Well, that was the biggest El Diablo Run to date. Thanks to people who came from as far as Argentina (accidentally ending up on the EDR), Australia, New Zealand and a big group from the East Coast and plenty of other riders from all over America, Canada and Mexico. I didn’t believe the facebook events page when 800 people swore they were coming. But the crowd was bigger than ever before–somewhere around 500 people. With attendance this high, I was worried that it would lose some of the original spirit but that anxiety proved unfounded. If anything, the added bodies made the whole thing feel more festive and interesting. There was zero shortage of neat, modified motorcycles. From custom Sportsters to scratch-built panheads, it was easy to find cool bikes to gawk at. The road conditions were the best they’ve ever been and the weather really couldn’t have been more perfect. Despite a lack of gnarly pot holes, there were still a half-dozen flats and plenty of maintenance and repairs going on under palapas. Our chase truck was filled to capacity when it crossed the border on Monday. With larger numbers, the field games were more fun since we had more participants and spectators. Adding a PA system and publishing the schedule of events helped things run a little smoother and McGoo did an awesome job of running the mic and keeping things on track. The new starting line for the Circulo de la Muerte was insane and the racing was tight and exciting right up until the finish. I’m still bummed that I bobbled in that sandy first turn and stalled my bike, but as they say–that’s racin’! I think we’ll require helmets during practice from now on after a near death experience nearly claimed Adam’s (@hairmetalgreaser) life. That bastard is tough as nails and he unbelievably went right into the Coctagon after being released from the hospital. That battle royal was off the hook and we had our first real Coctagon injury when Carl from LA separated his bicep. Gruesome as it was, he sucked it up and we helped get him to Ensenada and the border as soon as possible the next day.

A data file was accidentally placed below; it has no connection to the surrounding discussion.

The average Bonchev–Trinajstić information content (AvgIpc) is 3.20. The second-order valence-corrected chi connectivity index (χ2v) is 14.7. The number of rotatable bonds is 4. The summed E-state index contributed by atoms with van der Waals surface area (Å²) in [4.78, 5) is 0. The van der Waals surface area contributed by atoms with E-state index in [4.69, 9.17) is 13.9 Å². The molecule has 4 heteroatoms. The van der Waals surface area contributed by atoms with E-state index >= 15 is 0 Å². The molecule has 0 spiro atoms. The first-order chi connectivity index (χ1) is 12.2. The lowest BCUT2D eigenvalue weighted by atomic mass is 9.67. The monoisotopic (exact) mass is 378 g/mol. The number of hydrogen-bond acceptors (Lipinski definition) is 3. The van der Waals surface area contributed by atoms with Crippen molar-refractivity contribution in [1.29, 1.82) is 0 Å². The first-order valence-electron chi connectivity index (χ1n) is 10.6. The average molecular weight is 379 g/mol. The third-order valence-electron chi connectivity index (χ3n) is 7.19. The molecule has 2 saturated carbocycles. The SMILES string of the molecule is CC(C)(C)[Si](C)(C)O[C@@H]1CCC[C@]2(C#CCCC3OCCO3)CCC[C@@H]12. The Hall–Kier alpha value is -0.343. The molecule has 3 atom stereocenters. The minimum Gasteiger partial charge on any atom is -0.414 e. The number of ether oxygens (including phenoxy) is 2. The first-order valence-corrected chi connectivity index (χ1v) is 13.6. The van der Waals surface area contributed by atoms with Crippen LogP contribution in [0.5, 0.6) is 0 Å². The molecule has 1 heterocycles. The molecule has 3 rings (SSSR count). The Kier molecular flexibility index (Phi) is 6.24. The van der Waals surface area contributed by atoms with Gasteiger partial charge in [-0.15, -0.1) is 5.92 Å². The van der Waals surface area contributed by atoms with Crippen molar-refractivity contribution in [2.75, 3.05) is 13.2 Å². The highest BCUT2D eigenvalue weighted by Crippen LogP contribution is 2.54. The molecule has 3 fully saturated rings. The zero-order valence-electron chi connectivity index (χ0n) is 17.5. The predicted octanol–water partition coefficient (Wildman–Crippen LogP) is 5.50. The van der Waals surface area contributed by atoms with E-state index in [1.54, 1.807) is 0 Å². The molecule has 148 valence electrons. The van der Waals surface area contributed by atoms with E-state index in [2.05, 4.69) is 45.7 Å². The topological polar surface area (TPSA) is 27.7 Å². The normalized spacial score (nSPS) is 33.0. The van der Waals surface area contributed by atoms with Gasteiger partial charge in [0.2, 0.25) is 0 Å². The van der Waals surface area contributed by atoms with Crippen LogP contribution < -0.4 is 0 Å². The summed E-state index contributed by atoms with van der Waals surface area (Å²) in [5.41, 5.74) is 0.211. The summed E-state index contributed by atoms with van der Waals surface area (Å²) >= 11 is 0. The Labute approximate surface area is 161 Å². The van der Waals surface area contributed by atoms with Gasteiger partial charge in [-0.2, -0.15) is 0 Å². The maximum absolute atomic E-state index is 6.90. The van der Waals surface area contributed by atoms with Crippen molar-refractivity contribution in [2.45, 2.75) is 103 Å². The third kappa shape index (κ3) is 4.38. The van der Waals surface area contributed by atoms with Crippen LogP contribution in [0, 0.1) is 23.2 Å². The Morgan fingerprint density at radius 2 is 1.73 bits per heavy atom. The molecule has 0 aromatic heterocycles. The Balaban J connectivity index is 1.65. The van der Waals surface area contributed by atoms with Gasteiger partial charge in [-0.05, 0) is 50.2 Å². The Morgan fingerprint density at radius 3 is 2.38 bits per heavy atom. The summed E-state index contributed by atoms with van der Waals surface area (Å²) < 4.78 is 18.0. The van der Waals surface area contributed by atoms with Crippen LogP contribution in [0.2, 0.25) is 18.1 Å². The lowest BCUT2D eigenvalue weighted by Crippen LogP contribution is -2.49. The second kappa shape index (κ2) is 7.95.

Sometimes the photos of this event give the impression that it’s just one big filthy frat-party. Surely, that is part of it, but it’s not the whole thing. The monotonous stretches of brutal highway help to enforce that requirement of self-reliance and the act of helping people out along the way builds camaraderie that’s impossible to duplicate any other way. It’s a great feeling when you can give someone the part, tool or knowledge they need to make it the rest of the way. Handing someone your spare inner tube to get them back on the road doesn’t make a great insatgram photo, but it sure makes that other dude’s day better. Sure, the partying is real and nothing makes a person thirsty like a long ride through the dusty and strange landscape that ends at a beach where you sleep under the stars (or skyrockets as the case may be) but even our sober friends had a blast.
The ride to Ensenada claimed a couple more bikes, but seemed less eventful than usual with the road being in slightly better condition than previous years. Once in Ensenada, the bikes poured into the parking lot at the Villa Marina and the scale of the crowd became quickly apparent. Our host JC from Baja Voyager worked his ass off making sure there was music and cold adult beverages at every turn and the cool weather was a welcome change. This part of the trip is always a nice contrast to the Sea of Cortez side the peninsula; cooler weather, hot showers and a real bed, insane strip clubs and plenty of cops. We sold some shirts, handed out the little rocker patches and worked on bikes, just like every year before. McGoo as always delivered succinct speeches as he handed out the three simple awards, and it was a wrap. Riding home the next day almost seemed easy and the whole time I was already thinking about the next one in 2017 and a few tweaks we can try to make it a little better without changing the original vibe or intent. We’ll see you and your time machines in two years, Amigos!
Thanks to Geoff Kowalchuk @twofoursixer and our buddies at Ivester Creative @stewivester & @sheldo117 for shooting stills and video. We’re editing the video now, and will put it up on our YouTube channel as soon as it’s done. This year was such a banger that it’s gonna be around 15-20 minutes long. Sometime over the summer, we are going to print a low volume of some high-quality, hard-bound photo books using Geoff’s images. The books won’t be cheap, but they will be memorable and should be a trip to look through again in twenty years or so. Also, thanks to our perennial chase-truck driver, Matt Frick. Matt is starting an off road expedition called Camp4Lo, so if you are interested in exploring northern Baja in a Jeep or other 4x4, hit him up here.
Thanks to our hosts in San Felipe and Ensenada: Kiki’s and Rubens Campos and Baja Voyager.
La Cucaracha: @ChopperPhil
Hard Ass: @hairmetalgreaser
Best Bike: Rohan from Hungary. Anyone got contact info on him?
Photos on this blog post: Geoff Kowalchuk
Hashtags to check out on Instagram: #edr6 #eldiablorun #edr2015 #eldiablorun2015